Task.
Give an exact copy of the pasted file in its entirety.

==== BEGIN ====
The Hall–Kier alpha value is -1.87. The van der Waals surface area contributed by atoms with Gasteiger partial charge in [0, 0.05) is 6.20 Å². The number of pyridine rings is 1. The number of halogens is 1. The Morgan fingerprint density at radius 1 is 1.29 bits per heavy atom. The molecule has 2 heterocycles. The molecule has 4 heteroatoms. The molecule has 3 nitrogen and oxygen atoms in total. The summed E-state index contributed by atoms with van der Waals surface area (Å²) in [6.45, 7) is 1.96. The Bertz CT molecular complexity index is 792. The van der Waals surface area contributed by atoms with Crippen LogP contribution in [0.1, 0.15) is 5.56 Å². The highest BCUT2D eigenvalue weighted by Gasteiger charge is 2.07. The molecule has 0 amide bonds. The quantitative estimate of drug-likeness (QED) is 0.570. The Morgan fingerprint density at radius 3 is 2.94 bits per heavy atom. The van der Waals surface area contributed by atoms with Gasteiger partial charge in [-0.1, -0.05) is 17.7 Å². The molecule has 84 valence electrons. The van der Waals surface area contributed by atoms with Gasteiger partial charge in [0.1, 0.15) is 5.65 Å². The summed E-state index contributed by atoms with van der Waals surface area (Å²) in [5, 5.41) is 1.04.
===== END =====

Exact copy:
The Hall–Kier alpha value is -1.87. The van der Waals surface area contributed by atoms with Gasteiger partial charge in [0, 0.05) is 6.20 Å². The number of pyridine rings is 1. The number of halogens is 1. The Morgan fingerprint density at radius 1 is 1.29 bits per heavy atom. The molecule has 2 heterocycles. The molecule has 4 heteroatoms. The molecule has 3 nitrogen and oxygen atoms in total. The summed E-state index contributed by atoms with van der Waals surface area (Å²) in [6.45, 7) is 1.96. The Bertz CT molecular complexity index is 792. The van der Waals surface area contributed by atoms with Crippen LogP contribution in [0.1, 0.15) is 5.56 Å². The highest BCUT2D eigenvalue weighted by Gasteiger charge is 2.07. The molecule has 0 amide bonds. The quantitative estimate of drug-likeness (QED) is 0.570. The Morgan fingerprint density at radius 3 is 2.94 bits per heavy atom. The van der Waals surface area contributed by atoms with Gasteiger partial charge in [-0.1, -0.05) is 17.7 Å². The molecule has 84 valence electrons. The van der Waals surface area contributed by atoms with Gasteiger partial charge in [0.1, 0.15) is 5.65 Å². The summed E-state index contributed by atoms with van der Waals surface area (Å²) in [5, 5.41) is 1.04.